1. In many jurisdictions, spouses, and children have legal rights to inherit a portion of the deceased's estate, even if they are not included in the Will. These rights vary by jurisdiction, but it's important to understand the applicable laws in your area. Generally, a person cannot disinherit their husband or wife. However, you can ask your future spouse to sign a prenuptial agreement limiting their inheritance rights. After the marriage, you can ask the spouse to sign a postnuptial agreement that can limit what the person inherits. These agreements are contracts that a court will validate. (And if all else fails, you can always divorce your spouse!)

MYTH:  “I’m too young to make a Will.”

  1. Less than a third of Americans have some sort of estate planning document. This is partly because people believe they are too young to have a Will. It’s tempting to think that you won’t pass away at an early age. It’s also easy to believe that estate planning can be delayed until some future point. However, statistics show that at least 25% of people over age 65 still don’t have a Will. Clearly, some people delay writing their Will for so long that it simply never gets done. Delaying the estate planning process can have calamitous results for your family. No matter what state of life you’re in, you should have a Will. Since FastWill can help you make a legally binding Will in just minutes, you have no excuse not to move forward.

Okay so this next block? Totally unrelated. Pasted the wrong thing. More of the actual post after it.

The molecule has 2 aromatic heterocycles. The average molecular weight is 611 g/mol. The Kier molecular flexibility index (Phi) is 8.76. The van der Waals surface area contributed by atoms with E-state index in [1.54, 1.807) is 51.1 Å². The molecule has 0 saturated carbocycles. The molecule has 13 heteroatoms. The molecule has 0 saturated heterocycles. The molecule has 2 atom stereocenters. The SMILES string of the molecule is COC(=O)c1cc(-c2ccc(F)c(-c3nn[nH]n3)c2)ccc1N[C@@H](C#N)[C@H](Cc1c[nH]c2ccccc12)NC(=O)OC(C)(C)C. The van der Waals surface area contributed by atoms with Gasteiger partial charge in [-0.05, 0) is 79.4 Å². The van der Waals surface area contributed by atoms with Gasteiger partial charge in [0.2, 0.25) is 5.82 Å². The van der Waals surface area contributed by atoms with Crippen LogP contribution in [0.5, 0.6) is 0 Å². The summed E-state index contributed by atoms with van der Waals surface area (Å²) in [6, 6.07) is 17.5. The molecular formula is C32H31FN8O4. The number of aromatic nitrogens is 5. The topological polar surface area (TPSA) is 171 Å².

MYTH:  “My spouse is entitled to everything by law anyway so I don’t need a Will.”

  1. Just because you’re married doesn’t mean you don’t need an estate plan. In fact, it’s disastrous for a married person not to have a Will. Do you want your spouse to be subject to the dictates of probate court, or do you want that person to have exactly what you intended? Without a Will, there’s no guarantee the courts will follow your exact wishes. Many people are surprised to find out that in their state, children inherit a mandatory part of an estate by law. And they are further shocked to discover that the share inherited by minor children can’t be used by the spouse to support those children. That’s why you need a Will, to make sure your spouse isn’t left destitute. 

MYTH: “My spouse or lawyer is my power of attorney so no Will is necessary.”

  1. A power of attorney isn’t a substitute for a Will. A POA is a legal document that gives a third party authority to act on your behalf. A POA is a helpful tool that you can use to make sure that someone else can manage your affairs while you are alive but too incapacitated to make your own decisions. A “durable” power of attorney is a legal instrument that gives someone, like your lawyer or spouse, the right to act on your behalf. When you pass away, the POA is dissolved. Legally speaking, a POA doesn’t become a Will when you die. If you die while a POA is in effect, your estate still goes through probate. A Will allows you to name your lawyer or spouse or someone else as executor.

In Conclusion: Learn the Facts!

If you want to learn more about planning your Will, check out FastWill’s blog posts about how to protect your legacy.